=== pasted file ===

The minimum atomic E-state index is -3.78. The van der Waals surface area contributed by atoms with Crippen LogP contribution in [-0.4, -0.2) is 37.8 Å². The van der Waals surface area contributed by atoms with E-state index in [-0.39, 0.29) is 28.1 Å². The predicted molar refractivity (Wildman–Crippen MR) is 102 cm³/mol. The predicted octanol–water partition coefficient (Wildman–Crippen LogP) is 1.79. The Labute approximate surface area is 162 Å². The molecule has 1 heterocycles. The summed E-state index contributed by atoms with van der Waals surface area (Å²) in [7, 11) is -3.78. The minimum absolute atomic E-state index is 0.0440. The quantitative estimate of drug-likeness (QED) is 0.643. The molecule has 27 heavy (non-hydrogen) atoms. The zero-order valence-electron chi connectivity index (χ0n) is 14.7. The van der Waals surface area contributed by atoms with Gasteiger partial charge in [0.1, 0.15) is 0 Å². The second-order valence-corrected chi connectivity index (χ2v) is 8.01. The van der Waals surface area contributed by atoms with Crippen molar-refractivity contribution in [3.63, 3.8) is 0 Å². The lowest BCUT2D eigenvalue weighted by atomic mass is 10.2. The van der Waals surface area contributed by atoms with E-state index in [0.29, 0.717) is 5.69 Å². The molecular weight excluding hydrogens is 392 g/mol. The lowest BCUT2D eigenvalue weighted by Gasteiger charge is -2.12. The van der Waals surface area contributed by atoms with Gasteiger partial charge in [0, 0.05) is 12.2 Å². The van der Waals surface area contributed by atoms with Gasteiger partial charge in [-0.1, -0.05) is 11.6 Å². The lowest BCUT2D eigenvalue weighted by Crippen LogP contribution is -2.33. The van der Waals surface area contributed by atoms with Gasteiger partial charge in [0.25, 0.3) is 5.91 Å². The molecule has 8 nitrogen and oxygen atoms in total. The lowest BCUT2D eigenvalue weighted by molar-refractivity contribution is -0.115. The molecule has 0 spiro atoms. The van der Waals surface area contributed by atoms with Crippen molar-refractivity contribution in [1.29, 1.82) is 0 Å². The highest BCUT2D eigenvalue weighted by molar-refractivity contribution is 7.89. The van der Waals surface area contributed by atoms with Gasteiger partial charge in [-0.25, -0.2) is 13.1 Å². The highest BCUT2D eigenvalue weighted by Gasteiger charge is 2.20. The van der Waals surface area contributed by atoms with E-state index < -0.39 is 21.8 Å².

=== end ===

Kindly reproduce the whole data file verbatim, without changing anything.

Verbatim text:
The minimum atomic E-state index is -3.78. The van der Waals surface area contributed by atoms with Crippen LogP contribution in [-0.4, -0.2) is 37.8 Å². The van der Waals surface area contributed by atoms with E-state index in [-0.39, 0.29) is 28.1 Å². The predicted molar refractivity (Wildman–Crippen MR) is 102 cm³/mol. The predicted octanol–water partition coefficient (Wildman–Crippen LogP) is 1.79. The Labute approximate surface area is 162 Å². The molecule has 1 heterocycles. The summed E-state index contributed by atoms with van der Waals surface area (Å²) in [7, 11) is -3.78. The minimum absolute atomic E-state index is 0.0440. The quantitative estimate of drug-likeness (QED) is 0.643. The molecule has 27 heavy (non-hydrogen) atoms. The zero-order valence-electron chi connectivity index (χ0n) is 14.7. The van der Waals surface area contributed by atoms with Gasteiger partial charge in [0.1, 0.15) is 0 Å². The second-order valence-corrected chi connectivity index (χ2v) is 8.01. The van der Waals surface area contributed by atoms with Crippen molar-refractivity contribution in [3.63, 3.8) is 0 Å². The lowest BCUT2D eigenvalue weighted by atomic mass is 10.2. The van der Waals surface area contributed by atoms with E-state index in [0.29, 0.717) is 5.69 Å². The molecular weight excluding hydrogens is 392 g/mol. The lowest BCUT2D eigenvalue weighted by Gasteiger charge is -2.12. The van der Waals surface area contributed by atoms with Gasteiger partial charge in [0, 0.05) is 12.2 Å². The van der Waals surface area contributed by atoms with Gasteiger partial charge in [-0.1, -0.05) is 11.6 Å². The lowest BCUT2D eigenvalue weighted by Crippen LogP contribution is -2.33. The van der Waals surface area contributed by atoms with Gasteiger partial charge in [0.25, 0.3) is 5.91 Å². The molecule has 8 nitrogen and oxygen atoms in total. The lowest BCUT2D eigenvalue weighted by molar-refractivity contribution is -0.115. The molecule has 0 spiro atoms. The van der Waals surface area contributed by atoms with Crippen molar-refractivity contribution in [1.29, 1.82) is 0 Å². The highest BCUT2D eigenvalue weighted by molar-refractivity contribution is 7.89. The van der Waals surface area contributed by atoms with Gasteiger partial charge in [-0.25, -0.2) is 13.1 Å². The highest BCUT2D eigenvalue weighted by Gasteiger charge is 2.20. The van der Waals surface area contributed by atoms with E-state index < -0.39 is 21.8 Å².